Wednesday, 2/11/15, Public Square

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by | February 11, 2015 · 6:00 am

13 responses to “Wednesday, 2/11/15, Public Square

  1. http://www.msn.com/en-us/news/other/jeb-bush-staffer-resigns-after-controversial-comments-come-to-light/ar-AA9eQ06


    If this is an indication of how smart and intelligent Jeb Bush is during a major campaign – then, all I can say is – Pass the Popcorn.

  2. Listen to Richard Crowson sing a ditty he wrote. 🙂 His voice is clear but the lyrics are there to follow along if you choose.

    http://kmuw.org/post/kansan-brownbackistan#.VNtVvVmry3w.facebook

  3. This is an excellent explanation of school funding in Kansas —

    From USD 336 School Superintendent Dennis Stones:

    Dear Colleagues and Community Members:

    Several people have approached me with questions about the Governor’s recent funding cuts. The Governor wants us to believe the cuts are due to school funding being “out of control” and that these cuts are simply a reduction of last year’s increase. That might be true for the state, but this is mostly false for school districts. I will attempt to explain this issue.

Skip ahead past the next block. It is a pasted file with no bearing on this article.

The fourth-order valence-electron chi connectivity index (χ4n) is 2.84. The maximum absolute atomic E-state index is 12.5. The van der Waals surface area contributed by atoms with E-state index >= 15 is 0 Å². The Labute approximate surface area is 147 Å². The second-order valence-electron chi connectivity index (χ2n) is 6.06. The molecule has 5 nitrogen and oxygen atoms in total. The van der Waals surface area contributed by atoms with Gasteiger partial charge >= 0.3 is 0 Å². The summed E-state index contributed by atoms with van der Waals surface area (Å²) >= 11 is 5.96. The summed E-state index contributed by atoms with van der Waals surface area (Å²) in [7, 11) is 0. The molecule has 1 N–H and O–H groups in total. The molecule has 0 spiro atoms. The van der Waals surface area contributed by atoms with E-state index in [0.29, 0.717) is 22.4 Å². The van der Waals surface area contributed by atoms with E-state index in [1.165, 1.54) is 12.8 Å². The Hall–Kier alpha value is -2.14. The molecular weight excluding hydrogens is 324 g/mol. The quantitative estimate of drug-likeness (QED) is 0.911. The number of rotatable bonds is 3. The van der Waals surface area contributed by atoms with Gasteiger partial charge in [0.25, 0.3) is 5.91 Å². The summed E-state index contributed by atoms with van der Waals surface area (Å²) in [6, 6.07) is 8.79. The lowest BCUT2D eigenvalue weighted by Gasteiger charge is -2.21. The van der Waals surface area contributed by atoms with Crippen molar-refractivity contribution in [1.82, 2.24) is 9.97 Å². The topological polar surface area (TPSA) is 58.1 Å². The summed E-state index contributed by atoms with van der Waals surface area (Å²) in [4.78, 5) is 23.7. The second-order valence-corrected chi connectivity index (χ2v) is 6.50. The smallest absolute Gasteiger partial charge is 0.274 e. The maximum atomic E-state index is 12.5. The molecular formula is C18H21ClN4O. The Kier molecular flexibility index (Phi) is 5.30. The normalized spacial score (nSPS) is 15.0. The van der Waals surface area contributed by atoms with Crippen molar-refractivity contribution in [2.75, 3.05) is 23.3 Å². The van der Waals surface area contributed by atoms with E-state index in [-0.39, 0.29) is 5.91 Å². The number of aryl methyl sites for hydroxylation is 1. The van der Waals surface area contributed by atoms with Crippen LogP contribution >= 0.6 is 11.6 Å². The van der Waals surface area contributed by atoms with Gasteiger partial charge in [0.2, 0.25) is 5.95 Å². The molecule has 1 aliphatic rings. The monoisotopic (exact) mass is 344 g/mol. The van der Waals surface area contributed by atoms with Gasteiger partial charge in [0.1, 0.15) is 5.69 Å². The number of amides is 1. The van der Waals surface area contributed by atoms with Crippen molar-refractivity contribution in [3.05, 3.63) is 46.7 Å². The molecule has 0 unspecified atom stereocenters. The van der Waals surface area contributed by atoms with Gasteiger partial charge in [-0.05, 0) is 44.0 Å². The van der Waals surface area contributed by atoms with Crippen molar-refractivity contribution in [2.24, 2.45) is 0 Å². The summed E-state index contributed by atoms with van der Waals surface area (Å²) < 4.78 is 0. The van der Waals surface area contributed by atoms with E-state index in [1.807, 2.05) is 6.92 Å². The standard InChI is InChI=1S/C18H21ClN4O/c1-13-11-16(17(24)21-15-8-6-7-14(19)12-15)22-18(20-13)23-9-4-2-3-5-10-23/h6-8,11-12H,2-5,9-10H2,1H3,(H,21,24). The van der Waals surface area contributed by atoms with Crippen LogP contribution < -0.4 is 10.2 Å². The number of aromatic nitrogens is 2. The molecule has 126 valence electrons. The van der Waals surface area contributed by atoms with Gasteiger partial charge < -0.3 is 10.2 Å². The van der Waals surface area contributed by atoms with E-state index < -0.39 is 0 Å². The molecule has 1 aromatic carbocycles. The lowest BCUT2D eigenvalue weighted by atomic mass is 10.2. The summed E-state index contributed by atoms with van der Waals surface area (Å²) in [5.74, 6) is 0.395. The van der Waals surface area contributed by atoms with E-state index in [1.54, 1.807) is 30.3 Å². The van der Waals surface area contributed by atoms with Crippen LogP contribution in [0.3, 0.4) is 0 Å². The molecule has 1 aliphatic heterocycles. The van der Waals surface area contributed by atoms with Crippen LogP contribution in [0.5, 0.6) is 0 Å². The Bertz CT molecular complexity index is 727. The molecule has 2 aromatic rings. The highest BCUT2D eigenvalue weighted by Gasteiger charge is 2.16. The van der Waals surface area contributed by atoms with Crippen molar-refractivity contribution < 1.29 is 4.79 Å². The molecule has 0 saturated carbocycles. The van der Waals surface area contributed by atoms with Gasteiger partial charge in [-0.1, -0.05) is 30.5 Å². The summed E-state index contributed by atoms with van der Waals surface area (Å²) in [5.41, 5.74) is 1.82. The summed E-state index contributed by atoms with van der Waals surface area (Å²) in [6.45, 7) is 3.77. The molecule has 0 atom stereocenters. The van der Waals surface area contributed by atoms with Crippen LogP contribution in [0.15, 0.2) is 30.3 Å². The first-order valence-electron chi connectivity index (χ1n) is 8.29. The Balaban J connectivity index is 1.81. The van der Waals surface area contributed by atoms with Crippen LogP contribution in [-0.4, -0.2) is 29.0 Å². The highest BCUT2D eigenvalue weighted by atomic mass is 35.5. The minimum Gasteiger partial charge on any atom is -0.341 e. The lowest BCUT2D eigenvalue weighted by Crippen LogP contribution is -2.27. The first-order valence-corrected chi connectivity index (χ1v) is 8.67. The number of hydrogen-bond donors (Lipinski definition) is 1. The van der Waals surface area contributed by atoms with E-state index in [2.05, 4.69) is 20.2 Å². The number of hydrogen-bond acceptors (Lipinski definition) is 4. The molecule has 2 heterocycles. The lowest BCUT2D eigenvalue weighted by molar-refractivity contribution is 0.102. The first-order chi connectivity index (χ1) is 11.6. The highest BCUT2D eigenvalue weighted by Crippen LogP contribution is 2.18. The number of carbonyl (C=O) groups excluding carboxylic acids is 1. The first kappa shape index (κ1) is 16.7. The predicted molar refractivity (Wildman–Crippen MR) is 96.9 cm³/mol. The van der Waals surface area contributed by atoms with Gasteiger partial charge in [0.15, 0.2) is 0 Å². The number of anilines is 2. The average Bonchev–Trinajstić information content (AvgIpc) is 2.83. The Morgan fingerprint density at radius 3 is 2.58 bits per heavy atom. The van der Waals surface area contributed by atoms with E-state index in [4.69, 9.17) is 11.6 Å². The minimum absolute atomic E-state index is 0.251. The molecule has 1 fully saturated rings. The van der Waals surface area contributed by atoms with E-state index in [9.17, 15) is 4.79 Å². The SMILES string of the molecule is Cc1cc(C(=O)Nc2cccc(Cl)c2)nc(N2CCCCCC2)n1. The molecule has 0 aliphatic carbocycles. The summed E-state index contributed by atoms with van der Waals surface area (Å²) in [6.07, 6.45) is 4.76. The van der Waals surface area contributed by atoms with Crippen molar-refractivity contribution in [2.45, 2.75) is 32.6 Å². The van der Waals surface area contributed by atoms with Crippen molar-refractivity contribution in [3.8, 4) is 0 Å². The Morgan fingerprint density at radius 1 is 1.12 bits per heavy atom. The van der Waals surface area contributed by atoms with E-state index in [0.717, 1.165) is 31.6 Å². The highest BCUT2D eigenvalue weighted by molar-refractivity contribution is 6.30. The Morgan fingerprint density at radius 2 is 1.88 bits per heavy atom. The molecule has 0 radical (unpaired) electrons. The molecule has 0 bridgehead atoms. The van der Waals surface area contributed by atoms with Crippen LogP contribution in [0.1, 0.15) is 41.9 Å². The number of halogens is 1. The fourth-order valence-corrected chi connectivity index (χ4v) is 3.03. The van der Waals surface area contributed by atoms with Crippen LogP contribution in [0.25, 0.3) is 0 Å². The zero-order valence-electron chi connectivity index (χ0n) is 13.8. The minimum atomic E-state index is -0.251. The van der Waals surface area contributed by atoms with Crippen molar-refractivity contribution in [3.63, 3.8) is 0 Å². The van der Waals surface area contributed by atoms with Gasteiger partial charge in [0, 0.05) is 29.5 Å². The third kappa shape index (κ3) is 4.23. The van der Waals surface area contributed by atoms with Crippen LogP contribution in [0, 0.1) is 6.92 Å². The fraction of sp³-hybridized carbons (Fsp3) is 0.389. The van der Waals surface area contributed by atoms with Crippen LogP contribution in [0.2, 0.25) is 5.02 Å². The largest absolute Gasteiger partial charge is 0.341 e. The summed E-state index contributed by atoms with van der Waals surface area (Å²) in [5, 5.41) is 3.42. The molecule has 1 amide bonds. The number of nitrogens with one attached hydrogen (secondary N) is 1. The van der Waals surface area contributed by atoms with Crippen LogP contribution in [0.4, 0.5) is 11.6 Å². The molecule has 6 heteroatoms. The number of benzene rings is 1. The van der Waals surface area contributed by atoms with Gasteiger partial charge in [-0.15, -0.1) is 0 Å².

School finance is complicated for good reasons. Our system is set up to ensure the quality of a child’s education is not determined by a student’s zip code or school district’s wealth. Also, some students, such as those who are labeled “at-risk”, sometimes require different programs that are more expensive.

    To summarize:

    1. For many, if not most, school districts, last year’s Kansas Supreme Court ruling, as well as the resulting new law, did not increase their revenue; rather, it only reduced their local property taxes. USD 336 would have been able to reduce the overall tax requirement to operate the district by approximately 14 mills, but since we are in the beginning of a bond issue for the new Holton Elementary School, we increased about 7 mills. The bond issue state reimbursement aid is not being affected by the governor’s reductions. That part of the law is still in effect.

    2. Last year’s increases were for “equalization” funding and were ordered by the Kansas Supreme Court. Equalization refers to giving more funding to poorer school districts. School districts build their budget solely based on state law that is passed by the legislature.

    3. The Governor’s reduction in the Base State Aid per Pupil (BSAPP) this last week is not equalization funding and will reduce all school district funding by 1.5%, regardless of any impact from last year’s equalization changes.

    4. The Supreme Court will rule about “adequacy” separately, probably next year. Adequacy refers to overall funding. Reducing the BSAPP reduced adequacy.